Conservative websites justly criticize Senator Jim DeMint (R-SC) for the bold assertion that fiscal conservatism requires “social conservatism,” by which he means a dedication to God, by regulating society to conform to and mirror his subjective idea of what religious righteousness requires.
Setting to one side the arrogant assumption that Jim DeMint, and the Republican Party, are exclusive conduits to the Almighty (no-one comes to the Kingdom, but through the GOP?), DeMint’s theory seems to satisfy neither his theology, nor the strictures of common sense, nor align with the actual meaning of American exceptionalism.
His theological hook is some neo-gnostic notion that a large government displaces God, by focusing the people on “Caesar,” rather than God. But when government forces the people to God, this is itself an exercise of Caesar’s will, and an accentuation of the “size” of government, both of which DeMint should view as inimical to true faith. Coerced religiosity is no religiosity at all; it’s a tenet of both Christianity and constitutionalism that government intrusion corrupts faith. Properly viewed, “social” conservatism is the enemy of, God, small governance, and any fair understanding of America’s unique place in the world. Theocracy creates the illusion of piety, but this ought not be enough for a religious man, as DeMint purports to be.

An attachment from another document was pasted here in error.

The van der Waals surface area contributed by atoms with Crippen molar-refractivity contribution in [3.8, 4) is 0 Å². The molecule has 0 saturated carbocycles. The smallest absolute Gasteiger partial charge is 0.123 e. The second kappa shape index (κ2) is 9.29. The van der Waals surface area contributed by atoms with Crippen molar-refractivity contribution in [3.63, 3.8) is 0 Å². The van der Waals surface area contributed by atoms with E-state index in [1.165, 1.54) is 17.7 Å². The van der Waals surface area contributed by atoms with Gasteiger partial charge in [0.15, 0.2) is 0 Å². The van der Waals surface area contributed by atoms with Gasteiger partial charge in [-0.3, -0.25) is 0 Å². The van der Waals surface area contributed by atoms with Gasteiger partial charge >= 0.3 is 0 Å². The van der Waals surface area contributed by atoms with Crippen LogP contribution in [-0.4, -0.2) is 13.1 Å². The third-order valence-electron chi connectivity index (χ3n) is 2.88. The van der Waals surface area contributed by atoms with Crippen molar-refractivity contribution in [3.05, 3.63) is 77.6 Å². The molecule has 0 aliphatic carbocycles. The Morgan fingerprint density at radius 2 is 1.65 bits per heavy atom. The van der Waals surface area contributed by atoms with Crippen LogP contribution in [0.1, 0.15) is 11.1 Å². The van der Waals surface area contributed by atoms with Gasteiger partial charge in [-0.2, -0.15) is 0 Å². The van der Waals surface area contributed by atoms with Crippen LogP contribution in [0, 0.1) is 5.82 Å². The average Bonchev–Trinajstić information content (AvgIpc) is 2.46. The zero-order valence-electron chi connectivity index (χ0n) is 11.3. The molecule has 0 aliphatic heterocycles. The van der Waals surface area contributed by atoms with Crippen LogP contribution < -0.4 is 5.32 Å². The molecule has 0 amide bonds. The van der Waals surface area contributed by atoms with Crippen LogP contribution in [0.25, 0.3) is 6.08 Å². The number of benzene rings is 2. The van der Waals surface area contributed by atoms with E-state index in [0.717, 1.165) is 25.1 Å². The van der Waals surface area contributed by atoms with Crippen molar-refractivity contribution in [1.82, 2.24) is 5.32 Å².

Politically, one wonders whether (and when) pronouncements like these will cause tea party groups to finally sour on the Republican Party. If tea party “patriots” actually cared for small government values — and to be clear, I don’t think they do — we would never have come to this pass. But as we get deeper into Republican “governance,” such as it is, we can expect the cognitive dissonance to become increasingly difficult to reconcile.